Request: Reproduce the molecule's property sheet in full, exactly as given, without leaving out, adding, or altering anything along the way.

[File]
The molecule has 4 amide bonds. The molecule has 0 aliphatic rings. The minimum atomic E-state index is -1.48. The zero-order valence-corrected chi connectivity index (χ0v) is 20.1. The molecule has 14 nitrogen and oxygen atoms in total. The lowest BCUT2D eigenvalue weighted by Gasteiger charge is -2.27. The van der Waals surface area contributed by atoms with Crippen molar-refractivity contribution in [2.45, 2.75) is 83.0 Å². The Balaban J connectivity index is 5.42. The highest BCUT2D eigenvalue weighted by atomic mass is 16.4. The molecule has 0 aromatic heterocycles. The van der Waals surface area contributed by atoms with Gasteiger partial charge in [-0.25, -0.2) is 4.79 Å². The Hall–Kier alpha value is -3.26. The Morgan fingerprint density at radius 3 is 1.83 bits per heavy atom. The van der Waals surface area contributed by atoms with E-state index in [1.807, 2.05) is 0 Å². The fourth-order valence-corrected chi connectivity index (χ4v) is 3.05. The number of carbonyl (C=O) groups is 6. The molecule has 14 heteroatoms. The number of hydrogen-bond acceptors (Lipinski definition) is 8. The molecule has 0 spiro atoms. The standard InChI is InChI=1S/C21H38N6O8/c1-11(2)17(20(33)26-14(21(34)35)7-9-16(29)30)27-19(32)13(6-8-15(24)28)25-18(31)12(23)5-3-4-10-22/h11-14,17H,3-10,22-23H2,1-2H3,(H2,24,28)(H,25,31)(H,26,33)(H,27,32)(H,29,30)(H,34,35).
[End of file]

The molecule has 4 amide bonds. The molecule has 0 aliphatic rings. The minimum atomic E-state index is -1.48. The zero-order valence-corrected chi connectivity index (χ0v) is 20.1. The molecule has 14 nitrogen and oxygen atoms in total. The lowest BCUT2D eigenvalue weighted by Gasteiger charge is -2.27. The van der Waals surface area contributed by atoms with Crippen molar-refractivity contribution in [2.45, 2.75) is 83.0 Å². The Balaban J connectivity index is 5.42. The highest BCUT2D eigenvalue weighted by atomic mass is 16.4. The molecule has 0 aromatic heterocycles. The van der Waals surface area contributed by atoms with Gasteiger partial charge in [-0.25, -0.2) is 4.79 Å². The Hall–Kier alpha value is -3.26. The Morgan fingerprint density at radius 3 is 1.83 bits per heavy atom. The van der Waals surface area contributed by atoms with E-state index in [1.807, 2.05) is 0 Å². The fourth-order valence-corrected chi connectivity index (χ4v) is 3.05. The number of carbonyl (C=O) groups is 6. The molecule has 14 heteroatoms. The number of hydrogen-bond acceptors (Lipinski definition) is 8. The molecule has 0 spiro atoms. The standard InChI is InChI=1S/C21H38N6O8/c1-11(2)17(20(33)26-14(21(34)35)7-9-16(29)30)27-19(32)13(6-8-15(24)28)25-18(31)12(23)5-3-4-10-22/h11-14,17H,3-10,22-23H2,1-2H3,(H2,24,28)(H,25,31)(H,26,33)(H,27,32)(H,29,30)(H,34,35).